Fr.: mesure absolue
A measurement in which the comparison is directly with quantities whose units are basic units of the system. For example, the measurement of speed by measurements of distance and time is an absolute measurement, but the measurement of speed by a speedometer is not an absolute measurement. Note that the word absolute measurement implies nothing about → precision or → accuracy (IEEE Standard Dictionary of Electrical and Electronics Terms).
Fr.: mesure de dispersion
A parameter used in radio astronomy which describes the amount of dispersion in a radio signal due to its passage through an intervening plasma. It is proportional to the product of the interstellar electron density and the distance to the source.
Fr.: mesure d'émission
The product of the square of the electron density times the linear size of the emitting region (in parsecs).
1) (n.) andâzé (#); 2) (v.) andâzé gereftan (#)
Fr.: 1) mesure; 2) mesurer
1) A unit or standard of → measurement;
the act or process of ascertaining the extent, dimensions, or quantity of
something; measurement; the quantity obtained by such a process.
From O.Fr. mesurer, from L.L. mensurare "to measure," from L. mensura "a measuring, a thing to measure by," from mensus, p.p. of metiri "to measure," → meter.
1) Andâzé "measure," from Mid.Pers. andâzag, handâcak "measure,"
handâxtan, handâz- "to measure,"
Manichean Mid.Pers. hnds- "to measure," Proto-Iranian *hamdas-, from
ham-, → com-, + *das- "to heap, amass;" cf.
Ossetic dasun/dast "to heap up;"
Arm. loanword dasel "to arrange (a crowd, people)," das "order, arrangement."
1) The act of measuring; a measured quantity.
Verbal noun of → measure.
Fr.: incertitude de mesure
The interval within which lies the actually measured value of a physical quantity and the true value of the same physical quantity.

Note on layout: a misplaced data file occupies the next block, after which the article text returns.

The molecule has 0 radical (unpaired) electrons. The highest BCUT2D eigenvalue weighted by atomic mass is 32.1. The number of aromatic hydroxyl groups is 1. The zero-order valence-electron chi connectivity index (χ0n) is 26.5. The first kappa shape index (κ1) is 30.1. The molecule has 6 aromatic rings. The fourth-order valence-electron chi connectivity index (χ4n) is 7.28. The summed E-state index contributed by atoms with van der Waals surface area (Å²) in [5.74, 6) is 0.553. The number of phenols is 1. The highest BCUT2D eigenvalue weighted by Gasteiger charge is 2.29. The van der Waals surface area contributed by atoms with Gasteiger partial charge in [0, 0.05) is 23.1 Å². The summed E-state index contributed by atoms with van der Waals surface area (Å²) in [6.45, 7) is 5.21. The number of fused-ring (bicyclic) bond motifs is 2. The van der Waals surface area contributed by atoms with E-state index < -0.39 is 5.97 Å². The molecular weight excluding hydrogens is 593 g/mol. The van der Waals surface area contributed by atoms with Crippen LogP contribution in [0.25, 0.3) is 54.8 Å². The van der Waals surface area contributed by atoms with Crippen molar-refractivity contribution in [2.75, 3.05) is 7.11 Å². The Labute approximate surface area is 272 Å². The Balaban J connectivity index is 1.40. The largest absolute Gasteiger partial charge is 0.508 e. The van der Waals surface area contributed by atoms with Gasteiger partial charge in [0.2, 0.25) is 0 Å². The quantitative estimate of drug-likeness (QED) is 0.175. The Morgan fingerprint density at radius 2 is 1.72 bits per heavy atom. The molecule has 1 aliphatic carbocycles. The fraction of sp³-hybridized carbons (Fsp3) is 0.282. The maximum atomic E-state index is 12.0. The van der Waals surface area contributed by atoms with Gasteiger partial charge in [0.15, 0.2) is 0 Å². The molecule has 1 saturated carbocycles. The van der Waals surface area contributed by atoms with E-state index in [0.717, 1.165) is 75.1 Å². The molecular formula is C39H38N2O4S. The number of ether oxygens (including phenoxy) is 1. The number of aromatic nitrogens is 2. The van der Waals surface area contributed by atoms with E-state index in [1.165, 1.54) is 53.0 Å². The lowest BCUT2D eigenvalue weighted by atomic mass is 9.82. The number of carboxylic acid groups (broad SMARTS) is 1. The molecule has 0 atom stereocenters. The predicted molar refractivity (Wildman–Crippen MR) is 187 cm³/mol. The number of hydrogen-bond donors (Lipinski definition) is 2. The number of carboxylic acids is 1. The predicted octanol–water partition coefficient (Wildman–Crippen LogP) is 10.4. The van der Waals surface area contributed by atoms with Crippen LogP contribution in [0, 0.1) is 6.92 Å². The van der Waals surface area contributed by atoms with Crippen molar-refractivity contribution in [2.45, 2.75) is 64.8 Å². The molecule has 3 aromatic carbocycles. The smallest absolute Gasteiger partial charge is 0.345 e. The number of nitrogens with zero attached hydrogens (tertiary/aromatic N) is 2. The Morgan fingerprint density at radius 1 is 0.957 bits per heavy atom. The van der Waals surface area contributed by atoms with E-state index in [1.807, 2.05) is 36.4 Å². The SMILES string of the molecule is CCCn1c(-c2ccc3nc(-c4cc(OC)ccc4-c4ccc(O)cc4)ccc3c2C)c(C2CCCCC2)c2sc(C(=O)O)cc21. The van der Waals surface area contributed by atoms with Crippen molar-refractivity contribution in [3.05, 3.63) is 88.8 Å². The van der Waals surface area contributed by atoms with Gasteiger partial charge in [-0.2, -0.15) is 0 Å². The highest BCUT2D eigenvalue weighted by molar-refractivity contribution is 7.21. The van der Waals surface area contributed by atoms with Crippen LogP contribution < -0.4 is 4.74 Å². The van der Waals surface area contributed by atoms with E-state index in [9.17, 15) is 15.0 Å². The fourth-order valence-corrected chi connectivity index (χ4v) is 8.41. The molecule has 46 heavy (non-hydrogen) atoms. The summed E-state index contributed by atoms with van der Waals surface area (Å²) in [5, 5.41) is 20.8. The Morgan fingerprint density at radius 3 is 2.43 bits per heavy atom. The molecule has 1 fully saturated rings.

Fr.: mesure de Rømer
The first successful measurement of the → speed of light carried out by the Danish astronomer Ole Rømer in 1675 at Paris Observatory. Astronomers knew that the mean period of revolution for Jupiter's innermost satellite → Io (Jupiter I) was 42.5 hours. During this period Io was sometimes eclipsed by Jupiter. Astronomers expected that if Io was visible at some time it must be visible 42.5 hours later. But Ole Rømer discovered that there were many irregularities in Io's orbital period. Sometimes Io appeared too early and other times too late in relation to the expected times. The irregularities repeated themselves precisely at a one-year interval, which meant that they must be connected to the Earth's rotation around the Sun. Rømer attributed this difference in time to the additional distance the light from Io had to travel at different times, and used this information to calculate the speed of light. He found that it takes light 22 minutes to traverse the Earth's orbital diameter; the correct figure was later determined to be 16 minutes and 40 seconds. Rømer was able to measure the speed of light to be 230,000 km s-1. Although this figure was very close to the currently accepted value of 300,000 km s-1, it was rejected by the scientific community of the time, who assumed it to be much too high a figure.
Ole Rømer (1664-1710); → measurement.